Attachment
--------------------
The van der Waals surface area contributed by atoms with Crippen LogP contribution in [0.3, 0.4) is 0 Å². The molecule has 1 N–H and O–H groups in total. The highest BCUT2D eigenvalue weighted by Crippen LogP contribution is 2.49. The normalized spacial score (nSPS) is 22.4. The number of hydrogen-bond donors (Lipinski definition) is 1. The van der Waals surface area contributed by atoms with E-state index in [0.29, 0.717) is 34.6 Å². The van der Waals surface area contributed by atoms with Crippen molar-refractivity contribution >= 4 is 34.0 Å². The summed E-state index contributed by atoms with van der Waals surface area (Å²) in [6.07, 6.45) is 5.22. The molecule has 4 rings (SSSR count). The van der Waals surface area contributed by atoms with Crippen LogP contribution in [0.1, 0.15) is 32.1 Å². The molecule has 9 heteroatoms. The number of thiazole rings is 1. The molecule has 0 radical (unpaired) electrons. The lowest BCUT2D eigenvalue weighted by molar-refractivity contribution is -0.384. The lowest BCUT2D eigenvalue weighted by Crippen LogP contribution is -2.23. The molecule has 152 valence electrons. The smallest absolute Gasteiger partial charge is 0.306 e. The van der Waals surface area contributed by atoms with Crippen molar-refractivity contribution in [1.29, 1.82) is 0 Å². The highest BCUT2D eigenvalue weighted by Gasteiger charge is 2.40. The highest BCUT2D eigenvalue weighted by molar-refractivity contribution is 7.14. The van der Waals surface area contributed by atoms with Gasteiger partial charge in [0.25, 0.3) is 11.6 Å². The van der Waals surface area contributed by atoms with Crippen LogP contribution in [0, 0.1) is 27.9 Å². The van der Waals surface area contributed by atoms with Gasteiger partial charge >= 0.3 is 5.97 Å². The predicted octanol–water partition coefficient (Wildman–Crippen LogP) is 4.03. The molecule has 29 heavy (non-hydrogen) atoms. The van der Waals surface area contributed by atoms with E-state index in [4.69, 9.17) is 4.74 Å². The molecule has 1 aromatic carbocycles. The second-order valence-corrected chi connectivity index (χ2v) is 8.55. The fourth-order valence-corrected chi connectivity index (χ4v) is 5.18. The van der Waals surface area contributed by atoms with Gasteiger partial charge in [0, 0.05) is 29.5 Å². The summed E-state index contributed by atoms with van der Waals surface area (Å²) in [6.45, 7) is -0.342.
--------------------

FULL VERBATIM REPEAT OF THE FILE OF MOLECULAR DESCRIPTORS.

The van der Waals surface area contributed by atoms with Crippen LogP contribution in [0.3, 0.4) is 0 Å². The molecule has 1 N–H and O–H groups in total. The highest BCUT2D eigenvalue weighted by Crippen LogP contribution is 2.49. The normalized spacial score (nSPS) is 22.4. The number of hydrogen-bond donors (Lipinski definition) is 1. The van der Waals surface area contributed by atoms with E-state index in [0.29, 0.717) is 34.6 Å². The van der Waals surface area contributed by atoms with Crippen molar-refractivity contribution >= 4 is 34.0 Å². The summed E-state index contributed by atoms with van der Waals surface area (Å²) in [6.07, 6.45) is 5.22. The molecule has 4 rings (SSSR count). The van der Waals surface area contributed by atoms with Crippen LogP contribution in [0.1, 0.15) is 32.1 Å². The molecule has 9 heteroatoms. The number of thiazole rings is 1. The molecule has 0 radical (unpaired) electrons. The lowest BCUT2D eigenvalue weighted by molar-refractivity contribution is -0.384. The lowest BCUT2D eigenvalue weighted by Crippen LogP contribution is -2.23. The molecule has 152 valence electrons. The smallest absolute Gasteiger partial charge is 0.306 e. The van der Waals surface area contributed by atoms with Crippen molar-refractivity contribution in [1.29, 1.82) is 0 Å². The highest BCUT2D eigenvalue weighted by Gasteiger charge is 2.40. The highest BCUT2D eigenvalue weighted by molar-refractivity contribution is 7.14. The van der Waals surface area contributed by atoms with Gasteiger partial charge in [0.25, 0.3) is 11.6 Å². The van der Waals surface area contributed by atoms with Crippen LogP contribution in [0, 0.1) is 27.9 Å². The van der Waals surface area contributed by atoms with Gasteiger partial charge >= 0.3 is 5.97 Å². The predicted octanol–water partition coefficient (Wildman–Crippen LogP) is 4.03. The molecule has 29 heavy (non-hydrogen) atoms. The van der Waals surface area contributed by atoms with E-state index in [4.69, 9.17) is 4.74 Å². The molecule has 1 aromatic carbocycles. The second-order valence-corrected chi connectivity index (χ2v) is 8.55. The fourth-order valence-corrected chi connectivity index (χ4v) is 5.18. The van der Waals surface area contributed by atoms with Gasteiger partial charge in [0, 0.05) is 29.5 Å². The summed E-state index contributed by atoms with van der Waals surface area (Å²) in [6.45, 7) is -0.342.